Inter-changeable designation for Semglee in the US is a milestone achievement for Biocon Biologics
Dr Arun Chandavarkar, Managing Director, Biocon Biologics talks to Akanki Sharma about his role and vision for the company, while also throwing light on the future growth plans
In early 2021, you were appointed as the Managing Director of Biocon Biologics. Tell us about your role and the vision that you have for the company.
Biocon has been a pioneer in the biosimilars sector having recognised the need to improve access for these critical biopharmaceuticals almost 20 years ago. It was subsequently carved out as a distinct subsidiary of Biocon to ensure a strong focus on this sunrise sector. My vision for the company is for it to be a global provider of quality biological products as affordable alternatives for the treatment of many critical diseases such as cancer, diabetes and autoimmune disorders. Further, my role would be to leverage our early successes, robust business fundamentals, technical excellence, high-quality operations and broad product portfolio to deliver on our vision while evaluating new opportunities to serve patients.
Share a brief with us about Semglee – its R&D, manufacturing, the cost involved, benefits, etc.
Insulin glargine is a long acting basal insulin analogue that offers glucose control with the convenience of a once-daily injection and reduces the possibility of developing hypoglycaemia. It is prescribed for adults with type-II diabetes as well as adults and paediatric patients (children aged two years and older) with type-I diabetes.
Biocon Biologics has used its proprietary yeast platform based on Pichia pastoris to make recombinant human insulin (rh-insulin) and its portfolio of insulin analogues like glargine and aspart. We have large-scale drug substance and drug product manufacturing facilities in India and Malaysia and provide our insulin products in vials, cartridges and disposable pen formats. We launched our biosimilar insulin glargine (Basalog) in India in 2009 after having launched our rh-insulin (Insugen) in 2004. In 2016, our insulin glargine became the first biosimilar from India to be approved and launched in Japan. We have been supplying our insulins (including glargine) to many other countries as well. We entered into a partnership with Mylan (now Viatris) for our insulin analogues in 2013 and through this collaboration received regulatory approval for insulin glargine (Semglee) in the USA in 2020. Our partner has also commercialised glargine in Europe in 2018.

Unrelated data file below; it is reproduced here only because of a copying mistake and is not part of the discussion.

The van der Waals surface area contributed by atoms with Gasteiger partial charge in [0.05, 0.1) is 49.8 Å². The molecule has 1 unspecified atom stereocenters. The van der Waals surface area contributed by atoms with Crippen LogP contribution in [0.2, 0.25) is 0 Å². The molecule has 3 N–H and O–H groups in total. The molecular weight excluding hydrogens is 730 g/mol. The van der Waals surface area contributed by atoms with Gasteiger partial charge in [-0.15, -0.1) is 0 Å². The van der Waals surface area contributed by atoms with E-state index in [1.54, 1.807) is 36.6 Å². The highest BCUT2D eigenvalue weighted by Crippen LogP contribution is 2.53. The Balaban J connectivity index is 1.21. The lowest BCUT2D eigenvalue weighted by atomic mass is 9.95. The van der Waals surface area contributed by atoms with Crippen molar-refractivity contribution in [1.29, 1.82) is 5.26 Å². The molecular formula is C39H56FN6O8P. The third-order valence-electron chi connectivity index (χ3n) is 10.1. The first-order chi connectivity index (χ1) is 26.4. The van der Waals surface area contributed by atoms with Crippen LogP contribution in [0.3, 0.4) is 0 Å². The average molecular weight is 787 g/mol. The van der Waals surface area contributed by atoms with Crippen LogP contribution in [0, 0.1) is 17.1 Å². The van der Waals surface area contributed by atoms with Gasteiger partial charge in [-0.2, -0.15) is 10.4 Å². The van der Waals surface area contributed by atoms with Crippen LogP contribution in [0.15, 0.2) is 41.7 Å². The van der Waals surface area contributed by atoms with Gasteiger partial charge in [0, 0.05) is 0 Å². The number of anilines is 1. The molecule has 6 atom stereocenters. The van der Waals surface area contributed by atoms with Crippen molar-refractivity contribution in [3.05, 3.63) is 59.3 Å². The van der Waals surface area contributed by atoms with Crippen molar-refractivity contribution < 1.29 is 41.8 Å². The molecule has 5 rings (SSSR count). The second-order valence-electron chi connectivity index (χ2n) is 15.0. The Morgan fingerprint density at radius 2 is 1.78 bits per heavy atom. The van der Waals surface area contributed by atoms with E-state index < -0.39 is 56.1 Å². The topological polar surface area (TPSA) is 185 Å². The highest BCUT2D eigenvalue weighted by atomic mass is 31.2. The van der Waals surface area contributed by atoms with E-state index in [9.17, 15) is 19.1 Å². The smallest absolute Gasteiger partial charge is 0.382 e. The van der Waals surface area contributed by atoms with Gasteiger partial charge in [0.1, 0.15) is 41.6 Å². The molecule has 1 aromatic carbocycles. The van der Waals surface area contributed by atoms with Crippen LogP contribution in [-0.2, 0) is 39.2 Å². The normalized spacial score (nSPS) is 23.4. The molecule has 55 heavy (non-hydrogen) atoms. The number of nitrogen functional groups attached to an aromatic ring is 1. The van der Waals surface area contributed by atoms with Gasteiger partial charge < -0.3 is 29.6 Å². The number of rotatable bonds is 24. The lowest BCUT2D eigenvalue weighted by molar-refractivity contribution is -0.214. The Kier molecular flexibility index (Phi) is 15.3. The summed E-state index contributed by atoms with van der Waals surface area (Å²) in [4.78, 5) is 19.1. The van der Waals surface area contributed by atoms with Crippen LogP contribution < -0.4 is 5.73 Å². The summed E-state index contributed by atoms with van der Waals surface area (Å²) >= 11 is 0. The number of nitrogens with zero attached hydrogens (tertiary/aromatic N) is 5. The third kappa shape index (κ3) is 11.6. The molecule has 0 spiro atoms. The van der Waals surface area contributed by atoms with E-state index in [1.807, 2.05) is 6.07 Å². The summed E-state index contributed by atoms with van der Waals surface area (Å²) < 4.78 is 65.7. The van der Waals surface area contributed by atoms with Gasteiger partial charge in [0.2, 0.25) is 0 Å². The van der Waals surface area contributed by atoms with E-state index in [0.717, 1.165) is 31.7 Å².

In July 2021, our biosimilar insulin glargine received a historic US approval as the first inter-changeable biosimilar under the 351(k) regulatory pathway. We believe this inter-changeable designation for our glargine is a game-changing development, as it will allow pharmacy-level substitution of the reference product by our biosimilar, thus providing a convenient and affordable alternative. The USFDA decision validates Biocon Biologics’ scientific, quality, clinical and regulatory excellence.
The investments in manufacturing infrastructure and R&D to support our insulins franchise runs into several hundred million dollars. It typically costs over a $100 million cumulatively to develop a biosimilar for the US, EU, Japan and other global markets.
What are the reasons behind choosing Viatris as your partner for this product?
We have had a long standing partnership with Mylan (now Viatris) dating back to 2009 when we collaborated on developing biosimilar monoclonal antibodies and pegfilgrastim. This partnership leverages our complementary capabilities and is aligned to our common vision of enabling affordable access. We extended our collaboration further to include insulin analogues in 2013. Viatris commercialises our codeveloped insulin glargine as Semglee.